1. As an employer, what are my obligations?

The Occupational Health and Safety Act 85 of 1993 (“OHSA“), requires an employer to bring about and maintain, as far as reasonably practicable, a working environment that is safe and without risk to the health of its employees.  For this reason, we recommend that employers adopt contingency plans and communicate with its employees regarding the measures it will adopt in securing the workplace.  This may include –

  • the prohibition of handshakes or physical contact;
  • limitation on meetings;
  • sufficient supply of hand sanitizer; or
  • requiring employees to work from home, should they feel sick in any way.

It may also be necessary to relax the sick leave policy or to permit more flexibility in working arrangements.

  1. As an employee, what are my obligations?

The employee and the employer share the responsibility for health in the workplace. Therefore both the employee and employer must pro-actively identify dangers and develop control measures to make the workplace safe.  For this reason, employees should abide by any policies adopted by the employer to curb the spread of the Coronavirus.  Employees should also inform their employer if they are aware of any risk to the health of their colleagues.

  1. Practical Tips

The following practical tips may be considered:

14.1  The prohibition of unnecessary meetings and the increased use of video conferencing facilities.

14.2  The prohibition of any form of physical contact, specifically hugs and handshakes.

14.3  Requiring employees to report to their manager if they feel unwell in order to possibly allow that employee to work from home.

14.4  Requiring employees to disclose if they have travelled to a high-risk area recently.

14.5  A rule that requires employees to wash their hands regularly.

*The answers to these questions are always subject to the specific facts of each matter and we recommend that you contact an employment law expert for advice applicable to your facts.

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South Africa’s marriage systems are as varied as our cultures.

This has been recognised by our courts and the legislature, particularly in terms of the Recognition of Customary Marriages Act 120 of 1998.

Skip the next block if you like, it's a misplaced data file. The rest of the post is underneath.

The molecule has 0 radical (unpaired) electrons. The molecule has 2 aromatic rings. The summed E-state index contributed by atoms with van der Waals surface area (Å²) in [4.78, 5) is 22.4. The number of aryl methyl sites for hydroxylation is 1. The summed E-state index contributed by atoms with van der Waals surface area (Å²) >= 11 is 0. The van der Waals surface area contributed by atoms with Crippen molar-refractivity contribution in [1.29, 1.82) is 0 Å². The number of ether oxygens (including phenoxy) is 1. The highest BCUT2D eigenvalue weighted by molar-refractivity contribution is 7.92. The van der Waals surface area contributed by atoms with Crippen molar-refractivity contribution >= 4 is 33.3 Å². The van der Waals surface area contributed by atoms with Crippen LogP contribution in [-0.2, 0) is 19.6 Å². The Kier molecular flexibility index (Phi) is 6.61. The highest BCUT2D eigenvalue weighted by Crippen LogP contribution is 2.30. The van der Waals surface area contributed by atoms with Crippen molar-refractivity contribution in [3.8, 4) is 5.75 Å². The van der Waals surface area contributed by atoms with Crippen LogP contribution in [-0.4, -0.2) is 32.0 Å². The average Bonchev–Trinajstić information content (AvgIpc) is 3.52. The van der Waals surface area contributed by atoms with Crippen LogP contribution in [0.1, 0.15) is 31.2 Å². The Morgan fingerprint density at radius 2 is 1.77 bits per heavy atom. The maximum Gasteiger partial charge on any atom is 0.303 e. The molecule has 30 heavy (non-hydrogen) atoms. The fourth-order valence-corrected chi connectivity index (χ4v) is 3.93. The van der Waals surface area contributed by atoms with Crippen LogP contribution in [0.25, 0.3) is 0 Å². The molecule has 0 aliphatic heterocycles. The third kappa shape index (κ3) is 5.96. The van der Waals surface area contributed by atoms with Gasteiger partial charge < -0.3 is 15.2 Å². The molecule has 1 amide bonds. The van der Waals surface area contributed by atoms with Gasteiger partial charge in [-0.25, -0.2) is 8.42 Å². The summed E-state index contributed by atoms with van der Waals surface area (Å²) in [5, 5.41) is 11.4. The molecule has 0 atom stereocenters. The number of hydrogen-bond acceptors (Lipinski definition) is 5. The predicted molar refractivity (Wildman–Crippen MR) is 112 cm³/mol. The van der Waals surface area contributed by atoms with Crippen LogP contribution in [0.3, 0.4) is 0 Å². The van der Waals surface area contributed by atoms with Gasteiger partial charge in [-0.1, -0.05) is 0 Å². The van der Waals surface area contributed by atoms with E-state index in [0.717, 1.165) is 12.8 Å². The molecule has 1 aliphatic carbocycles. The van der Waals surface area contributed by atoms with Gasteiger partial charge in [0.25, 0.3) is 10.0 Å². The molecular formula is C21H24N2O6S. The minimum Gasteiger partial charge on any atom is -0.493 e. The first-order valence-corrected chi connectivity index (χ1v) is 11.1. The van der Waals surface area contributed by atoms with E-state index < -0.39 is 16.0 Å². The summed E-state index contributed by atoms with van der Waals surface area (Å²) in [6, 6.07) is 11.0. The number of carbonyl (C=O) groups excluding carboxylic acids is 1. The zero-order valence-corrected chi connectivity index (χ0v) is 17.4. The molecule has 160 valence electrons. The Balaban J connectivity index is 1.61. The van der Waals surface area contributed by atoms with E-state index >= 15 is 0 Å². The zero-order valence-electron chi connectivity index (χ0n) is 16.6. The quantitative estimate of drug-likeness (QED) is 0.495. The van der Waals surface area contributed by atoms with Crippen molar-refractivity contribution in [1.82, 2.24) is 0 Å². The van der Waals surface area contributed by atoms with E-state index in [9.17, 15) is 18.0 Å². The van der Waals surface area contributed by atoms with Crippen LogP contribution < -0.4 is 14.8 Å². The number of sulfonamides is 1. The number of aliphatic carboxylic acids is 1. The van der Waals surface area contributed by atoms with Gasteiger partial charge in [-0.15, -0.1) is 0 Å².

Subject to complying with the following, Customary Marriages are recognised as valid and legal and subject to Inheritance and Divorce Laws :

1.The marriage must be negotiated, entered into or celebrated in accordance with customary law. This means that the marriage must be entered into in line with the traditions and customs of the parties.

2.The parties who are getting married must be 18 years or older. If one or more of the parties are minors (below the age of 18 years), both his/her parents or legal guardian must give consent to the marriage.

3.The parties must also be competent to marry each other, meaning that they must not be blood relatives. For example, a brother and sister are not allowed to marry each other.

4.Both parties’ consent is required for the marriage to be valid. A person who cannot give consent, such as a mentally insane person, will not be able to get married.

5.The marriage must be lawful.

  • The payment of lobolo is not a specific requirement in terms of the Act, but it is considered to be part of practice when concluding a customary marriage.
  • There is a duty on parties in a customary marriage to register the marriage within three months after the conclusion of the marriage at the Department of Home Affairs.
  • If the registering officer is satisfied that a valid customary marriage has come into existence, the customary marriage will be registered and the parties will be provided with a registration certificate.
  • This registration certificate will be proof of the existence of the customary marriage and may avoid disputes that might occur in the future.
  • The Act allows a person to have more than one marriage with different persons at the same time (polygamous marriages). Polygamous marriages can only be legal if all the marriages are customary marriages. A person is not allowed to have a customary marriage and a civil marriage at the same time with different parties; however, a couple who is married with each other in terms of customary law, may enter into a civil marriage with each other as well.

For any advice on your marital regime or the consequences of marriage please contact our offices on 031 003 0630 or email Liza@schwenninc.co.za.

 

When selling, buying and transferring property from the seller’s name to the purchaser’s name the legal term used for the transfer process from owner to owner is called conveyancing.

The transfer of property is mainly done by conveyancers (attorneys who specialize in property who are appointed to administer the transfer process). It takes one to properly understand the conveyancing/ transfer process and making sure that all the required documents are in order from the beginning of the process till transfer and registration of the property under the purchaser’s name.